Actual real-life Portering occurring before your very eyes

5. PorterGirl isn’t a super hero though some might think she sounds like one, you just need the cape and knickers over your trousers. What super powers would you give her and why?

Invisibility, so she could listen in to all the plotting, unnoticed.

6. And what about you Lucy Brazier, what super powers would you like and why?

A bottomless stomach and a psychotic metabolism, so I could eat all the time and not get fat. Also being able to turn water into wine would be cool. I can do it the other way round, but that’s not so special.

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Head Porter, your breakfast is making me laugh.

7. PorterGirl is a murder mystery, I’ll not give too many spoilers, of who, how or when. Who are your favourite murder mystery writers and why?

Agatha Christie is the absolute last word in murder mystery. No one does it as well as her. Her mysteries are so devilishly crafted and her characters beautifully presented. In all her books, the clues are there for the reader to solve, if only they can pick them out. She is also the master of the red herring, a notoriously tricky thing to pull off in writing.

8. If PorterGirl was made into a movie or TV series who would you like to play the lead role and why?

It has been mentioned before that Sheridan Smith would be perfect. Although Eddie Izzard in drag would probably be closer to what I am actually like.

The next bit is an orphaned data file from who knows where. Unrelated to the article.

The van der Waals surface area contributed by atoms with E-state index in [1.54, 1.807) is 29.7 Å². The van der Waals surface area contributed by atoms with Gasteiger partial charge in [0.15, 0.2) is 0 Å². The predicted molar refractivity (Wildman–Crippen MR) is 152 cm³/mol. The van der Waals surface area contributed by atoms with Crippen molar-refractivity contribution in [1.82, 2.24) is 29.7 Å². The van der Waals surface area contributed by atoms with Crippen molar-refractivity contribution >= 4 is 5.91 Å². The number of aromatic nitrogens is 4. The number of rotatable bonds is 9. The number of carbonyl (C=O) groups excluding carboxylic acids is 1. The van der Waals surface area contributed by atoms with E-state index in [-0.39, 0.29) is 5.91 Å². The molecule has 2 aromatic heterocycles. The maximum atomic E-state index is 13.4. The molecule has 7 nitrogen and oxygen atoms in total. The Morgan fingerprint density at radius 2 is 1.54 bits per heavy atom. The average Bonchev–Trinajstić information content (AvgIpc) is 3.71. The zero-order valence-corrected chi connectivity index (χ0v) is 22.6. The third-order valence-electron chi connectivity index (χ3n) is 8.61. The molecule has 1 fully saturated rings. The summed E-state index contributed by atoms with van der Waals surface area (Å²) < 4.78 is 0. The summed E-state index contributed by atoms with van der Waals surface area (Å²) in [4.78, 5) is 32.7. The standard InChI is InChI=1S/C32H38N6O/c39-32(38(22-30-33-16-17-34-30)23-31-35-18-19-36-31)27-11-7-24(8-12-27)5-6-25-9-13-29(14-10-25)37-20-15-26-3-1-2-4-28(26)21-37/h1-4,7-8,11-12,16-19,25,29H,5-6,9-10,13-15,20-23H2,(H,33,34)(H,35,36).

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9. If they did, would you do a cameo role and if so what part would you give yourself? 

Absolutely not, I hate being on camera. But if I absolutely had to, I would play a visiting food tester who embarks on a passionate affair with Head Gardener (played by Sean Bean).

10. Are we to read more PorterGirl murder adventures? If so can you hint at the next story?

There will certainly be more PorterGirl, but the murders are the sub-plot, really. The next tale will involve a mysterious theft and relations with arch rivals Hawkins College will be further inflamed when they are implicated. But all is not as it seems and our bowler hatted heroes find themselves embroiled in something quite unexpected. Old College has a bloody and brutal history, however, and that isn’t going away any time soon.

11. Is there romance in PorterGirl’s life? If so, when and with who?